The Food and Drug Administration is set to crack down on the sale of flavored e-cigarette liquid, according to the Associated Press, banning it’s sale at locations that do not check customer’s age on entry.
The FDA will also force companies to change packaging that is specifically designed to appeal to children, including flavored e-cigarette liquid that is packaged to look like candy or cookies.
For the first time in two decades, tobacco use among teens increased, according to CNBC. In the same article, CDC data shows that as many as one in five teenagers have used e-cigarettes.
The FDA categorizes e-cigarettes, vaporizers, and their associated products as electronic nicotine delivery systems (ENDS), and has an extensive description of their potential appearance. According to the FDA, ENDS that look like traditional tobacco products — cigarettes, cigars, and pipes — and can be easy to spot. However, there are also ENDS that look like large flash drives, pens, credit cards, or portable battery chargers, that can look innocuous.
An ENDS vaporizes a sometimes flavored liquid that a user can then inhale, leading to the term “vaping,” to describe their use.
Geneva High School Principal Douglas Wetherholt said vaping has been a significant issue at his school in the past. “We had a period of time where it was common,” Wetherholt said. He added that, at the worst point, one or two people were being caught vaping in school every day. Now, Wetherholt said, that number is down to one or two a week.
Even though the number of incidents has decreased, Wetherholt is still concerned about his students vaping. Geneva High School follows the state guidelines and practices a zero-tolerance policy for students that are caught vaping, or with an ENDS.
“(Vaping) was sold as a safe alternative to smoking,” Wetherholt said.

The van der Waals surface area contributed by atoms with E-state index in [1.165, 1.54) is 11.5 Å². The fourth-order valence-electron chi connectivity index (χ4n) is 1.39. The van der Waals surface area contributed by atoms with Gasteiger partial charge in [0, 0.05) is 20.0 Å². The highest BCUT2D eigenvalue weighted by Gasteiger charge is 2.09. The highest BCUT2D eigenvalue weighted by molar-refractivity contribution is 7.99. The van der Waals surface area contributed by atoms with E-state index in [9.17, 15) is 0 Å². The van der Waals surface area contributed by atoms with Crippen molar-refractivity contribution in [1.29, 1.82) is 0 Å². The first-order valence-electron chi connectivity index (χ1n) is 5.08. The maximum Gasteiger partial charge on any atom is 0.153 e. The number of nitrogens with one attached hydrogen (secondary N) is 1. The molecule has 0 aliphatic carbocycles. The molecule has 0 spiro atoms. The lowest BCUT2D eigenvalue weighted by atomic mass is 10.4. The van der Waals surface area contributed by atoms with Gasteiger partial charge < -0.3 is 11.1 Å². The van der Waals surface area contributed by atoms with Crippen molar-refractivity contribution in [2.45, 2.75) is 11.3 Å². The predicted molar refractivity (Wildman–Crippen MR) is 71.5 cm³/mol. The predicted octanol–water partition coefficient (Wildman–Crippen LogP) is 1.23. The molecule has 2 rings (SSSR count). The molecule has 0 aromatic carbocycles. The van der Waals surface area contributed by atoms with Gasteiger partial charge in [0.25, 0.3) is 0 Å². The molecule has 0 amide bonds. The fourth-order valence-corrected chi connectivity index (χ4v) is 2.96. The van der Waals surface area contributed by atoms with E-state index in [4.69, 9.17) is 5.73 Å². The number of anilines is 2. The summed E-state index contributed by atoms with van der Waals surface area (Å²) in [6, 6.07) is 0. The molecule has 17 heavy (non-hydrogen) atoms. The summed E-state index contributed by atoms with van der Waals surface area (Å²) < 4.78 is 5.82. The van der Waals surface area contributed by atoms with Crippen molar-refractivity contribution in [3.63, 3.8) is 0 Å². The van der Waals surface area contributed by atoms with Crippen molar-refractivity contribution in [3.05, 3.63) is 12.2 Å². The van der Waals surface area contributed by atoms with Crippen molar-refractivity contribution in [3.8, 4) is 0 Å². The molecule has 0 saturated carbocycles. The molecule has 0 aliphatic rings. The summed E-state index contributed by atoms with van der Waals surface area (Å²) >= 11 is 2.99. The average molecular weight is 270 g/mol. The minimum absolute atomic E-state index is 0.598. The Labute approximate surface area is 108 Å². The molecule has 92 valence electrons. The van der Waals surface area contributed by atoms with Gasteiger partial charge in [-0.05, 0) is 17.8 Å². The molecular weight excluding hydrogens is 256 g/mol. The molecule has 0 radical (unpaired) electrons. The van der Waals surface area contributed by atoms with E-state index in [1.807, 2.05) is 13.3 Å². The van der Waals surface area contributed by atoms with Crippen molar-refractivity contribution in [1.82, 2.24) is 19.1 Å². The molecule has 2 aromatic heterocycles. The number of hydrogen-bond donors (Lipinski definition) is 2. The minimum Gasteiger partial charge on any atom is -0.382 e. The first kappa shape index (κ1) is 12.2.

“Safer does not mean safe,” Alexandra Camplese, Health Educator at the Ashtabula County Health Department, said. “Although e-cigarettes may be a less harmful option, they are not a harmless option.” Because vaping is so new, Camplese said, there haven’t been enough studies to know just how harmful it can be, long-term. Teen vaping has even been declared an epidemic by the U.S. Surgeon General, Camplese said.
The presence of nicotine in e-cigarettes makes them addictive, Camplese said, and teenager’s brains are much quicker to form addictions.
ENDS can also be used for THC, Wetherholt said, one of the active chemicals in marijuana.
County schools have reacted to the trend, both with health education and stiff punishments.
Most schools in the area immediately cite students caught vaping.
Vaping below the legal age is covered under the same section of the Ohio Revised Code as juvenile smoking or tobacco possession, Juvenile Court Administrator Andrew Misiak said. The maximum fine for juvenile offenders is $100 dollars. Generally, though, juveniles are fined $20 and given either community service or a research project, Misiak said. If a juvenile pleads guilty, they are fined $100 and have to pay court costs.
Geneva Middle School principle Alex Anderson said there have been issues with vaping even at the middle school, but having Camplese and others come in to educate students, and having the juvenile court, have helped to push back against the vaping trend. “We’ve been doing a lot to educate our staff,” Anderson said.
The Ashtabula County Health Department has done presentations for the entire student body at Geneva Middle School to try and educate children on the risks, Anderson said.
“As a school district. we realize that this is a serious health issue for our students,” Geneva Superintendent Eric Kujala said. “We will continue to look for ways to educate our students on the dangers and potential health risks of e-cigarettes and vaping.”
Many of the administrators said that parents need to be involved in their children’s lives, and educate themselves so that they know what a potential ENDS looks like.
“Talking to kids, they say more and more people are doing it.” Jefferson High School Principle Jeremy Huber said.
Huber recounted conversations with several students where the students said they would never smoke, but they would vape.
“Parents need to know this is an issue,” Huber said.
In many of the schools in the county, administrators say, citations for vaping have come down in early 2019, but no one was comfortable with the level of vaping in the student body.
“Vaping is more prevalent (in middle schools) than cigarettes were,” Scott Anservitz, Principle of Lakeside Junior High School, said.
Anservitz urged caution for people who may end up using an ENDS. “We really don’t know what it does to the body.”